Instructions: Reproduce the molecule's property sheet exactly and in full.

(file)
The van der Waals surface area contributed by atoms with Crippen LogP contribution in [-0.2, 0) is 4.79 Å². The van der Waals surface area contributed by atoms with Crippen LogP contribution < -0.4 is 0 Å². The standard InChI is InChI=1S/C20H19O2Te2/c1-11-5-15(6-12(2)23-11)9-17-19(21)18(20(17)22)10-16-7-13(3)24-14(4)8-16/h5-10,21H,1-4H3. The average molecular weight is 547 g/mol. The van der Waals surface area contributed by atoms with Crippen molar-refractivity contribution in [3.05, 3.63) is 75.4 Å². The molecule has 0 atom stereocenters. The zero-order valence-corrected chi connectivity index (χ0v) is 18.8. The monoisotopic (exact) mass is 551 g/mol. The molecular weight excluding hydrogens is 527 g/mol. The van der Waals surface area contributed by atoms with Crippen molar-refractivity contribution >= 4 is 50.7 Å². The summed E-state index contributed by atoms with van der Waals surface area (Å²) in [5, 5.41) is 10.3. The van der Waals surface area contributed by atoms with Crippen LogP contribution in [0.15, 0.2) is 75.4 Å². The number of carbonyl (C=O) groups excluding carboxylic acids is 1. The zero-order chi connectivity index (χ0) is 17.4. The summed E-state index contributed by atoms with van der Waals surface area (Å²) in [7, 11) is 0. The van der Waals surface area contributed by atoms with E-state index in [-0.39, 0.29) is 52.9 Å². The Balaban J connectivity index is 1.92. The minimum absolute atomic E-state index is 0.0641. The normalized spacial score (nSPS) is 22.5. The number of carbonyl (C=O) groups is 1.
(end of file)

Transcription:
The van der Waals surface area contributed by atoms with Crippen LogP contribution in [-0.2, 0) is 4.79 Å². The van der Waals surface area contributed by atoms with Crippen LogP contribution < -0.4 is 0 Å². The standard InChI is InChI=1S/C20H19O2Te2/c1-11-5-15(6-12(2)23-11)9-17-19(21)18(20(17)22)10-16-7-13(3)24-14(4)8-16/h5-10,21H,1-4H3. The average molecular weight is 547 g/mol. The van der Waals surface area contributed by atoms with Crippen molar-refractivity contribution in [3.05, 3.63) is 75.4 Å². The molecule has 0 atom stereocenters. The zero-order valence-corrected chi connectivity index (χ0v) is 18.8. The monoisotopic (exact) mass is 551 g/mol. The molecular weight excluding hydrogens is 527 g/mol. The van der Waals surface area contributed by atoms with Crippen molar-refractivity contribution >= 4 is 50.7 Å². The summed E-state index contributed by atoms with van der Waals surface area (Å²) in [5, 5.41) is 10.3. The van der Waals surface area contributed by atoms with Crippen LogP contribution in [0.15, 0.2) is 75.4 Å². The number of carbonyl (C=O) groups excluding carboxylic acids is 1. The zero-order chi connectivity index (χ0) is 17.4. The summed E-state index contributed by atoms with van der Waals surface area (Å²) in [7, 11) is 0. The van der Waals surface area contributed by atoms with E-state index in [-0.39, 0.29) is 52.9 Å². The Balaban J connectivity index is 1.92. The minimum absolute atomic E-state index is 0.0641. The normalized spacial score (nSPS) is 22.5. The number of carbonyl (C=O) groups is 1.